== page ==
China’s top-down approach to push for net-zero carbon has put the country firmly on the path to decarbonise by 2060. This is no small ask: ANZ Research believes the country will need to cut 85 per cent of its 2020 carbon emissions to achieve its lofty goal.
China’s motivation is likely to play a big part in the push. It is clear to ANZ Research that China’s carbon neutrality policy is macroeconomic policy, not a pure climate policy. China’s role in global supply chains and its growth profile closely correlate with its carbon emissions path.
As China has offloaded part of its role in global supply chains and focussed more on domestic circulation, it makes economic sense to reduce its carbon emissions in the next few decades – and support global efforts to achieve the ambitious goal of limiting global warming to 1.5°C this century.
China significantly increased its climate ambitions in 2020 by officially pledging to peak its carbon emissions by 2030 and reach carbon neutrality before 2060. China’s emissions have risen exponentially and the country is currently the world’s largest carbon emitter by a large factor.
That rise came as China’s GDP more than doubled from 2000 to 2006. An econometric analysis on China’s GDP and its carbon emissions suggests a robust relationship.
Energy consumption increased in China with production activities in the manufacturing sector, and total emissions began to increase in 2000. China’s CO2 emissions per unit of GDP increased 7 per cent between 2000 and 2005 and stayed more than double of the US level in the following years.
In the 1990s China accounted for a mere 4 per cent of world output, while the US was the leading manufacturing hub, accounting for nearly 22 per cent of world production. Correspondingly, the US was the largest carbon emitter at that time, producing one fifth of emissions globally.
As global supply chains have reoriented in the past few decades, China has taken up a critical role in global manufacturing, accounting for nearly 30 per cent of world’s production, leading the US and Japan.
As a result, the source of carbon emissions has also shifted. China has now replaced the US and been the world largest carbon emitter for more than a decade, on the back of the emission-intensive stages of manufacturing like smelting and processing of raw materials.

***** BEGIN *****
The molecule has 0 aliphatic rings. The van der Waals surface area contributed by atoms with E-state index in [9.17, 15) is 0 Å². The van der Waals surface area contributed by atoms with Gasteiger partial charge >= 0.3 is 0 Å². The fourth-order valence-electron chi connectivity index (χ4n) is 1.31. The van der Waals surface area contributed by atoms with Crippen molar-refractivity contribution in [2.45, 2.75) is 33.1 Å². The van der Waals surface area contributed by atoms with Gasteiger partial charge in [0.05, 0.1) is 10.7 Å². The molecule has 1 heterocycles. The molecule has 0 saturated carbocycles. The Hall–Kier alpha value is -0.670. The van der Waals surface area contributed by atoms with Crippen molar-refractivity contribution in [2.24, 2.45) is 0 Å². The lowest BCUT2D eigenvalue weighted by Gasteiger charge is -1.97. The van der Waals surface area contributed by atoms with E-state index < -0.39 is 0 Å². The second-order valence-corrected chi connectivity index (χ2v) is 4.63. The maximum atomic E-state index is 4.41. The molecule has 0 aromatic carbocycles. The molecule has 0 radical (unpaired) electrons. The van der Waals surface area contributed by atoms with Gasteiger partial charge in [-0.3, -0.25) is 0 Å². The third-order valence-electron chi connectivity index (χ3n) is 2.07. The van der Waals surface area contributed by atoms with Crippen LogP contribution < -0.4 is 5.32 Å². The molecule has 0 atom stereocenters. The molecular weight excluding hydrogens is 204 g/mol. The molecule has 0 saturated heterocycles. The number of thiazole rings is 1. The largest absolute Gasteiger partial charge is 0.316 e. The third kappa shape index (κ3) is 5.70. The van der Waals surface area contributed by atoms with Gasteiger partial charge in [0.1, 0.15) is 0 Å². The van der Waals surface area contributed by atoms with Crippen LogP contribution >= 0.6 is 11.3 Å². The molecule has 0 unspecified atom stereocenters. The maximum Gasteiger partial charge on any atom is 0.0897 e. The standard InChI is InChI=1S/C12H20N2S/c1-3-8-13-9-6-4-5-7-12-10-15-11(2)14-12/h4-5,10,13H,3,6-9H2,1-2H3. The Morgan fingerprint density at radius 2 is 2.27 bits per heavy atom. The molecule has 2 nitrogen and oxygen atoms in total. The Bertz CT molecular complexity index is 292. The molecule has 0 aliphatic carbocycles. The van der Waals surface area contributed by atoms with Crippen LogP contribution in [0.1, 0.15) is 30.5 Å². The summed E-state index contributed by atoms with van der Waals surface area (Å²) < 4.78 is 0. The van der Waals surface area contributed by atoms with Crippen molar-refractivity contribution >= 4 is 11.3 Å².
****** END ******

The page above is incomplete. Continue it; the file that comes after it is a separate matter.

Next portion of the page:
Research shows China is the largest net exporter of embodied emissions, with eight times more emissions in its exports than its imports, compared with 0.5 in the US, 0.5 in Japan and 1.3 in India.
Another academic study shows developed countries outsource their carbon emissions to developing countries via foreign investment in the past decades, exerting heavy environment burdens to the latter.
From this perspective, the decarbonisation campaign is consistent with China’s structural reform plan under the roof of Xi’s New Era through to the middle of the century.
With a focus on domestic circulation and an upgrade to high-value added manufacturing and services, China’s decarbonisation policy supports China’s approach to high-quality growth.
The hurdles that China faces in cutting carbon emissions are high.
International experience suggests developed economies usually take an average of 50 to 60 years to reach carbon neutrality after they reached peak emissions. China’s commitment is to halve that time, an ambition that is only possible due to technological advances, falling costs of low carbon alternatives and policy determination.
Reducing carbon emissions is not without cost. The Dynamic Integrated Climate-Economy (DICE) model takes into consideration the cost and benefits of decarbonisation. It calculates the marginal social cost of emitting one more tonne of carbon into the atmosphere any point in time.
In the early stages of decarbonisation, rising costs of using technologies for clean energy or carbon concentration exert upward pressure on inflation. The social costs may also be high.
More importantly, China’s carbon emissions and GDP growth historically presented a stable positive correlation. Achieving carbon neutrality will have to break the stable relationship between China’s carbon emissions and its GDP growth, especially when China aims to maintain a steady growth path.
China’s 14th Five-Year Plan set a binding target of reducing carbon emissions per unit of GDP by 18 per cent between 2021 and 2025, the same as it achieved in the previous five years. While this looks feasible before China reaches the peak of emissions around 2030, it requires much more effort to reach carbon neutrality by 2060.
Under the 1.5°C scenario, China will need to reduce carbon emissions by 85 per cent of its 2020 level. If we assume China’s potential GDP growth at 5.5 per cent and 4.5 per cent for 2021 to 2025 and 2025 to 2030 and then further slow to 3.5 per cent throughout 2031 to 2060, it indicates carbon emissions per unit of GDP will have to reduce at 34.5 per cent every five years from 2020 onwards.